Macau continues to bear down on its gambling laws in a bid to overhaul its industry and introduce transparent and tight governing rules that will help gambling be fairer and more sustainable in the long term. To this end, the Macau government confirmed last week that it is going ahead with new laws that would impact gaming credit and how it’s allocated by Macau’s casino concessionaires as well as junket operators.
The changes will focus on a piece of legislation known as Law No. 5/2004 which has been running for a while but may need a quick re-regulation, the government believes. A new bill submitted to the Legislative Assembly is now taking on this ambitious task to overhaul the way gaming credit is extended and under what conditions. Essentially, Macau’s legislators want to improve the way the industry runs and bring in more supervision that would ensure its healthy development.
While the new law that will govern the allocation of gaming credit is not entirely clear at present time, legislators have assured that a more comprehensive bill will be submitted in order to ensure that casino concessionaires and junket operators are not left in the dark and they have a clear-cut set of rules to follow in order to stay compliant with the Macau regime.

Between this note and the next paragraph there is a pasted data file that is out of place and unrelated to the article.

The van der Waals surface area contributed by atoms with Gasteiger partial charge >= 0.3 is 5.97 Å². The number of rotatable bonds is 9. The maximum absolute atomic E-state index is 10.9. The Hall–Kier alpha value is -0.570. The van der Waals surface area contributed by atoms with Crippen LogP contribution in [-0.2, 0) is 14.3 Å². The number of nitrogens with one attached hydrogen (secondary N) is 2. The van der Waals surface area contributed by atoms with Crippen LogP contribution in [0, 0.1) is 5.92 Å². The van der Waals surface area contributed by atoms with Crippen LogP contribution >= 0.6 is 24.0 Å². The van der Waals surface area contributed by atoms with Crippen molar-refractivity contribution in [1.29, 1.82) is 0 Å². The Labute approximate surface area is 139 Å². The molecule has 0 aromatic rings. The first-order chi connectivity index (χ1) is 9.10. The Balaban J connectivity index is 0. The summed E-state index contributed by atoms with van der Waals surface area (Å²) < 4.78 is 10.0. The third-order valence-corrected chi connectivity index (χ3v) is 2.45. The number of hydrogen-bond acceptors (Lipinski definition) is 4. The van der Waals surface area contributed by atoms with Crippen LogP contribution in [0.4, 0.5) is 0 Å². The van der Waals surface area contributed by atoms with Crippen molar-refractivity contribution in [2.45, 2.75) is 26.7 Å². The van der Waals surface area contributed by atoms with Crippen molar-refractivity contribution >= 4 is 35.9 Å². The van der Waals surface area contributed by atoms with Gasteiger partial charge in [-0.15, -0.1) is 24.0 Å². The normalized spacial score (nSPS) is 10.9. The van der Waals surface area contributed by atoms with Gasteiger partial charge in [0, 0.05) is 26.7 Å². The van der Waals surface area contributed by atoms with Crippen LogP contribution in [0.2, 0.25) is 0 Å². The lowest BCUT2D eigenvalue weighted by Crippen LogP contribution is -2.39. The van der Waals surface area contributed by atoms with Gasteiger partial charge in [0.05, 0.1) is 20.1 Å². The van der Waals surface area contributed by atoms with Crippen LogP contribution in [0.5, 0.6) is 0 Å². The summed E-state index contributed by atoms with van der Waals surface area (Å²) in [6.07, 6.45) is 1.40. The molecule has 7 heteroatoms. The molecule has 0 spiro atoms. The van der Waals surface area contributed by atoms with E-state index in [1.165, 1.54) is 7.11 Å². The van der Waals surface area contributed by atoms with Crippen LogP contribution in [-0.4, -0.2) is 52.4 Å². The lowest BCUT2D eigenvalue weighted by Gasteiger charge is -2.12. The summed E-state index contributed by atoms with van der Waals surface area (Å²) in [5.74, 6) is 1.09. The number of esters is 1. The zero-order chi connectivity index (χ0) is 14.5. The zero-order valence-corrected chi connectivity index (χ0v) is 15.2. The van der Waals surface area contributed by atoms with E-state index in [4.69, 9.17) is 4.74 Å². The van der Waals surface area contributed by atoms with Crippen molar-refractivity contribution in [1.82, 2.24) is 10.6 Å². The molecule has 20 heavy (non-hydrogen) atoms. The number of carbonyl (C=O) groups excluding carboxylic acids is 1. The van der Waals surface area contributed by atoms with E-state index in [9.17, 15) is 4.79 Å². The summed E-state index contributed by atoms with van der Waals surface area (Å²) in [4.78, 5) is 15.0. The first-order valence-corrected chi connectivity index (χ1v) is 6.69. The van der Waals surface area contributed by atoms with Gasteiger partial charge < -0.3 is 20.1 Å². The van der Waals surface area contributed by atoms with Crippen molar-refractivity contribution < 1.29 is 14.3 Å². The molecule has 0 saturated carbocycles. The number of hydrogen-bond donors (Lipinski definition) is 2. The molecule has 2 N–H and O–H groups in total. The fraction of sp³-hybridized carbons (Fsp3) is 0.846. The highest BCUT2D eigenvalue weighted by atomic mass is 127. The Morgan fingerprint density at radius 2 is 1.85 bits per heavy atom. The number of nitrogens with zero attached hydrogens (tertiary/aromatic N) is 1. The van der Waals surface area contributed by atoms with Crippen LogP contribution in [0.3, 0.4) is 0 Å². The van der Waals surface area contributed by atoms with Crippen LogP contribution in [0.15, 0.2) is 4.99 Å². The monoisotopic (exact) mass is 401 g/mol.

Gaming credit, though, may become illegal it seems like extended credit to players may be banned altogether, making for another sweeping change in the industry. More information is needed to determine what the upcoming adjustments in Macau’s gambling law would be but overall, they seem to be focused on junkets.
There have been sweeping changes in the sector. Since the arrest of former Suncity Group Alvin Chau, the junket sector has come under disproportionate level of scrutiny. The industry was put under a microscope and the total number of licenses was slashed in half.
Not only that, but many brands have opted out of maintaining ties with junkets. A key reason behind the decision is Macau’s stance on the relationship between casinos and junkets. The government wants concessionaires to be directly responsible for their junkets and what they do. However, this has proven too much liability for the majority of the brands.
Other changes from the recent weeks include better financial accountability by license holders in Macau and more. Gaming credit is just the latest proposed changes by Macau’s legislators who are keen to diversify the special administrative region’s economy.
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